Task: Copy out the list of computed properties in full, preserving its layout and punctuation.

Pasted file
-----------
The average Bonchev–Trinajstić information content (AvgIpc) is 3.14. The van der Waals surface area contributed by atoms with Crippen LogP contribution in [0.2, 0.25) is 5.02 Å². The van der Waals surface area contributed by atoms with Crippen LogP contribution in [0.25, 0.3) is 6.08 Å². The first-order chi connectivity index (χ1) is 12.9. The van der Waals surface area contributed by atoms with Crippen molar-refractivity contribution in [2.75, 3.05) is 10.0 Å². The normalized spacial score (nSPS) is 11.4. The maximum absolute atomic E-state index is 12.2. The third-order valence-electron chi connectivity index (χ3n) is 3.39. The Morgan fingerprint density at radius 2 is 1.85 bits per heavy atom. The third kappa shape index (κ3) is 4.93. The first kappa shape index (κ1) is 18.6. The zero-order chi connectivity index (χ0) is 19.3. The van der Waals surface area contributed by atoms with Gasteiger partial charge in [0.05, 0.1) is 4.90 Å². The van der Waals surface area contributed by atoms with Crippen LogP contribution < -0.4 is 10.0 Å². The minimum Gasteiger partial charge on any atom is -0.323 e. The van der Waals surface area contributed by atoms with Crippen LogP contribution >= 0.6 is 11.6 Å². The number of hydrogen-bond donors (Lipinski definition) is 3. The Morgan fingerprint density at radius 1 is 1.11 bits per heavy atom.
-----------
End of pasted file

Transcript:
The average Bonchev–Trinajstić information content (AvgIpc) is 3.14. The van der Waals surface area contributed by atoms with Crippen LogP contribution in [0.2, 0.25) is 5.02 Å². The van der Waals surface area contributed by atoms with Crippen LogP contribution in [0.25, 0.3) is 6.08 Å². The first-order chi connectivity index (χ1) is 12.9. The van der Waals surface area contributed by atoms with Crippen molar-refractivity contribution in [2.75, 3.05) is 10.0 Å². The normalized spacial score (nSPS) is 11.4. The maximum absolute atomic E-state index is 12.2. The third-order valence-electron chi connectivity index (χ3n) is 3.39. The Morgan fingerprint density at radius 2 is 1.85 bits per heavy atom. The third kappa shape index (κ3) is 4.93. The first kappa shape index (κ1) is 18.6. The zero-order chi connectivity index (χ0) is 19.3. The van der Waals surface area contributed by atoms with Gasteiger partial charge in [0.05, 0.1) is 4.90 Å². The van der Waals surface area contributed by atoms with Crippen LogP contribution < -0.4 is 10.0 Å². The minimum Gasteiger partial charge on any atom is -0.323 e. The van der Waals surface area contributed by atoms with Crippen LogP contribution >= 0.6 is 11.6 Å². The number of hydrogen-bond donors (Lipinski definition) is 3. The Morgan fingerprint density at radius 1 is 1.11 bits per heavy atom.